The war on fraud: Protecting clients from tax scams
An estimated one in every 10 American adults loses money in a phone scam every year — almost $10 billion overall. Tax season, of course, brings its own flood of fraud schemes — and there are even scams circulating now regarding the coronavirus. Reassurance about, and countermeasures to, money scams have become new branches of client service.
“Clients are and always have been concerned about frauds and scams," said Debra James, an Enrolled Agent at Genesis Accounting & Management Services in Lorain, Ohio. "We tell them the facts as we know them, one being that the IRS will never call prior to written correspondence and will never threaten lawsuits without a great deal of prior interaction, certainly not over the phone. We get many calls asking if the calls they get are legitimate, and we assure them that they are not.”
“Every time I have someone contact me regarding a call or letter or an email, I tell them to ignore these calls and we go over best practices to protect ourselves,” said Manasa Nadig, an EA and owner at MN Tax and Business Services and a partner at Harris Nadig, in Canton, Michigan. “I bring to their attention that the IRS and Social Security Administration never call taxpayers and are requiring tax professionals to have a written data security plan.”
“It’s hard to tell whether my clients are concerned in general or because I continually remind them of various scams and fraud alerts,” said Phyllis Jo Kubey, an EA in New York. “One of the toughest habits to break for my clients is emailing tax documents and other sensitive information. I use a secure messaging platform [and] my clients are getting better, but some still slip, whether it’s forwarding a W-9 that their subcontractor sent to them or a tax document they just downloaded on their phone.”
“When I tell my clients I won’t open an email attachment, and I tell them why, they gain a new level of understanding,” Kubey added.
Making the list
The most recent IRS Dirty Dozen tax scams includes several that clients might run into: fake emails, text messages, websites and social media attempts to steal personal information; tax-related ID theft when someone uses a stolen Social Security number or ITIN to file a phony return; or tax-time phone scams where aggressive criminals pose as IRS agents to steal money or personal information.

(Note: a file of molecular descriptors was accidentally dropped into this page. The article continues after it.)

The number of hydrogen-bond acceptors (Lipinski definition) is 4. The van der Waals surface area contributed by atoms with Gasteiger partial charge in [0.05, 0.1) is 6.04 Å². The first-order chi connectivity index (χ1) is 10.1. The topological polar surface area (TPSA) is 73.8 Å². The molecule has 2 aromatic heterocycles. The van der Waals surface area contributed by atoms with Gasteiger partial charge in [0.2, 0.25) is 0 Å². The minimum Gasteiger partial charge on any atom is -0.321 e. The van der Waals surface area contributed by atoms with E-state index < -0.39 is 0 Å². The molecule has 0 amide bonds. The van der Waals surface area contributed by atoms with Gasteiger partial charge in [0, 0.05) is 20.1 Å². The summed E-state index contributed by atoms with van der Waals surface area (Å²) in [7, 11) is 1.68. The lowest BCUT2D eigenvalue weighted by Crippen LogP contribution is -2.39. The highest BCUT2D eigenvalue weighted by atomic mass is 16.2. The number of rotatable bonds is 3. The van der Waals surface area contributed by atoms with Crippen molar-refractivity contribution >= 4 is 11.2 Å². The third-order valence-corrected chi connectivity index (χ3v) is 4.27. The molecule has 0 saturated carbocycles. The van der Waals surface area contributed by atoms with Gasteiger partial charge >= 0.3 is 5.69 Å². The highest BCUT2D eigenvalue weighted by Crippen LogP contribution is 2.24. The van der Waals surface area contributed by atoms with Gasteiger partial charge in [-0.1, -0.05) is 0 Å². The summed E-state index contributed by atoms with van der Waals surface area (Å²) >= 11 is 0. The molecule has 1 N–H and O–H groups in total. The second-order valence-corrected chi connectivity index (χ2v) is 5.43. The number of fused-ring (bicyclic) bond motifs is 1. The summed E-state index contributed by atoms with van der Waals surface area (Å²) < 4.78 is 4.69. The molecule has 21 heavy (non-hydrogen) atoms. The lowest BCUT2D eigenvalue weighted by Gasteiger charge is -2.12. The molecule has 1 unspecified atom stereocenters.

James McGrory, a CPA and shareholder at Drucker & Scaccetti in Philadelphia, recently had a wealthy family client who was contacted by someone purportedly from the Social Security Administration requesting her bank account information. “It was scary how much identifying information the scammer knew about the client,” McGrory said.
“While the client was extremely upset about the call, she was wise to not provide any additional information and she immediately hung up,” McGrory said.
The IRS Identity Theft Central page has information on helping preparers’ clients (both business and individuals) recover from ID fraud and theft, as well as information on liabilities. The American Institute of CPAs also offers an ID-theft prevention checklist and toolkit.
“On the occasion when we do get rejected returns because of a prior fraudulent filing, indicating that there is some ID theft, we have a protocol for completing the necessary forms for both federal and state to send in with their paper-filed returns at no additional charge,” James said. “We also counsel them on additional steps to take to protect themselves and to allay their fears.”
Winning the fight?
Tax fraud is supposedly down but some 15.4 million consumers still reported being victims of ID theft or fraud in recent years. Researchers claim that’s one of the highest levels since they began tracking the crime.
“Fortunately, the ID-theft issues we’ve seen with returns dropped significantly over the past two years,” Lawrence Pon, a CPA in Redwood City, California, adding that clients who previously had ID-theft issues now have the identity protection personal identification number, or IP PIN, from the IRS. “If we suspect any issues, we work with the IRS and state to get the clients that extra protection,” Pon said.
“Luckily none of my clients have been victims,” Pon added. “Of course this is a concern … The scammers never stop.”